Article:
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Blind date

Back in the heady days of teenagehood, we favoured deep and meaningful conversations with a pseudo-intellectual bent. That was back in the days when a good conversation was rated on par with a great movie. Lacking the wisdom that comes with age, we didn’t do silence. Lapses in conversation were unwelcome, awkward even. We had to be either talking or listening.

A favourite filler question was: If you had to lose one of your five senses – hearing, sight, touch, smell, and taste – which would you do without?  There were all sorts of arguments that came from diverse opinions and values and for a while I’d have chosen sight. My landlady’s best mate was blind and she seemed to get around just fine. Mary Ingalls, in the TV programme The Little House on the Prairie had just lost her sight and she was adjusting. So with all the naiveté that comes with youth, I figured it would just take practice.

For years, I’ve been curious about what it would be like to be sightless. I’d seen advertisements for the Invisible Exhibition (Láthatatlan Kiállítás) over in Millenáris but never quite got around to going. So last week, a group of us got together and booked a tour and dinner.

We were split into three groups of seven. Each group was then assigned a blind, English-speaking guide who showed us the different devices they use on a daily basis. We learned how to type in Braille and to play games with special pieces. We were then taken on a guided tour in complete darkness.

I’ve stumbled around my apartment in the dark but I know where everything is and where to find it. Walking into an unknown space, a dark apartment and finding my way through the living room into the kitchen and to the bathroom was strange. It was too easy to become completely disoriented. But as I got used to it, I figured yeah – I could do this – if I absolutely had to.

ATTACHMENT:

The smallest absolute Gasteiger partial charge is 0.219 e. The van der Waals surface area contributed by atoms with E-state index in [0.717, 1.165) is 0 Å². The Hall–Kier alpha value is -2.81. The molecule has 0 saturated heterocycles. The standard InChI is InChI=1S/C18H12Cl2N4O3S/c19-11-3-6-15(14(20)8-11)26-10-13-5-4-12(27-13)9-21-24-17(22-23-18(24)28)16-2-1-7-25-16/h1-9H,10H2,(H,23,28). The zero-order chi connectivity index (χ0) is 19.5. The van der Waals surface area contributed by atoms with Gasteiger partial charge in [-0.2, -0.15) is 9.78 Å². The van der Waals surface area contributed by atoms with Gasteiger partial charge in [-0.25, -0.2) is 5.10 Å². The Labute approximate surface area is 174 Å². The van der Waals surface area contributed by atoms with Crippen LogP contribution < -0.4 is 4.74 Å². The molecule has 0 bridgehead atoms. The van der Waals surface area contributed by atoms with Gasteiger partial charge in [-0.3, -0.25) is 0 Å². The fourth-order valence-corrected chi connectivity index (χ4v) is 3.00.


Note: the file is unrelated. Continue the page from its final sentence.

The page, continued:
lathatatlan_kiallitas_megnyito0012But then we hit the street. Or a replica of a street, complete with the full score of street sounds. We had traffic lights, cobblestones, markets, cars, bicycles, park benches, and a bridge. I had to fight back the panic. My respect for those who live without sight grew immeasurably. The skills they have are nothing short of amazing. Last on the tour was the art gallery where we tried to identify various statues and sculptures – think Michelangelo’s David – all by touch.

Then it was on to dinner. Feeling our way around the surprise starter-plate was an experience. We’d pre-ordered our meals and knew what we were having but even so, not being able to see what was on the plate was a tad disconcerting. I gave silent thanks that we’d gone for the two-course meal. Eating soup would have been a challenge. The plates were cleverly lipped, the wine glasses stemless. Adaptation is one way of coping.